Special Alert: CFPB Takes Enforcement Action Against “Buy-Here, Pay-Here” Auto Dealer for Alleged Unfair Collection and Credit Reporting Tactics
On November 19, the CFPB announced an enforcement action against a ‘buy-here, pay-here’ auto dealer alleging unfair debt collection practices and the furnishing of inaccurate information about customers to credit reporting agencies. ‘Buy-here, pay-here’ auto dealers typically do not assign their retail installment sale contracts (RISCs) to unaffiliated finance companies or banks, and therefore are subject to the CFPB’s enforcement authority. Consistent with the position it staked out in CFPB Bulletin 2013-07, in this enforcement action the CFPB appears to have applied specific requirements of the Fair Debt Collection Practices Act (FDCPA) to the dealer in its capacity as a creditor based on the CFPB’s broader authority over unfair, deceptive, or abusive acts practices.
The CFPB charges that the auto dealer violated the Consumer Financial Protection Act, 12 U.S.C. §§ 5531, 5536, which prohibits unfair, deceptive, or abusive acts or practices, by (i) repeatedly calling customers at work, despite being asked to stop; (ii) repeatedly calling the references of customers, despite being asked to stop; and (iii) making excessive, repeated calls to wrong numbers in efforts to reach customers who fell behind on their auto loan payments. Specifically, the CFPB alleges that the auto dealer used a third-party database to “skip trace” for new phone numbers of its customers. As a result, numerous wrong parties were contacted who asked to stop receiving calls. Despite their requests, the auto dealer allegedly failed to prevent calls to these wrong parties or did not remove their contact information from its system.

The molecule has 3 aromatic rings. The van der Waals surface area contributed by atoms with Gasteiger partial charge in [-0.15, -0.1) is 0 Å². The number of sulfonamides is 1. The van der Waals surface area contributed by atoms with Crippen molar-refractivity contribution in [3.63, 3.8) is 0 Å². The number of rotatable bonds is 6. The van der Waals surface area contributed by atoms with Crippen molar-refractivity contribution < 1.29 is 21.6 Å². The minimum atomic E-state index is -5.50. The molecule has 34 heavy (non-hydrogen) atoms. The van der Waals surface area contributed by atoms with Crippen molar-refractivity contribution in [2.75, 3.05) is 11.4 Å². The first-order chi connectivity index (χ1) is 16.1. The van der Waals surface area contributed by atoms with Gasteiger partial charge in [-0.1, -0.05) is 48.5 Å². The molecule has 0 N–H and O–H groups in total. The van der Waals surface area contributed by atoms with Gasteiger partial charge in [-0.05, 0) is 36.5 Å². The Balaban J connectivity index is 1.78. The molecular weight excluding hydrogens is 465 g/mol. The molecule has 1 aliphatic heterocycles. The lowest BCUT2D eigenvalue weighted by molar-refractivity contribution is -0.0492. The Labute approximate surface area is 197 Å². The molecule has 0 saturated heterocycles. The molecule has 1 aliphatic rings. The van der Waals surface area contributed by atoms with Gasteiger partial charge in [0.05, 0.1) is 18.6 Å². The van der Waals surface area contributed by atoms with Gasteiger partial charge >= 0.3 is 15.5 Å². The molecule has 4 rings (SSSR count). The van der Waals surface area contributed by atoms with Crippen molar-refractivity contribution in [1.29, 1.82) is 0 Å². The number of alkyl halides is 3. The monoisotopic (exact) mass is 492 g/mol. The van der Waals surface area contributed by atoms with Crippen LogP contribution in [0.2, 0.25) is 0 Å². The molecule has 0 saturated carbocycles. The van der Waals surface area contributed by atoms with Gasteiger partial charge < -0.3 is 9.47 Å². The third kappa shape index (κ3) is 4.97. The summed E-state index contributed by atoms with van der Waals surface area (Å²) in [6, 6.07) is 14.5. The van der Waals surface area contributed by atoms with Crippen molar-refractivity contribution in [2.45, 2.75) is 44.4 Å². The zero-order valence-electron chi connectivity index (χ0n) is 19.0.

In addition, the CFPB alleges that the auto dealer violated the Fair Credit Reporting Act by (i) providing inaccurate information to credit reporting agencies; (ii) improperly handling consumer disputes regarding furnished information; and (iii) not establishing and implementing “reasonable written policies and procedures regarding the accuracy and integrity of the information relating to [customers] that it furnishes to a consumer reporting agency.” Specifically, the CFPB alleges that, since 2010, the auto dealer did not review or update its written furnishing policies, despite knowing that conversion to its third-party servicing platform had led to widespread inaccuracies in furnished information. Also, the consent order alleges that the auto dealer received more than 22,000 credit disputes per year, including disputes regarding the timing of repossessions and dates of first delinquency for charged-off accounts, but nevertheless furnished inaccurate information. Read more…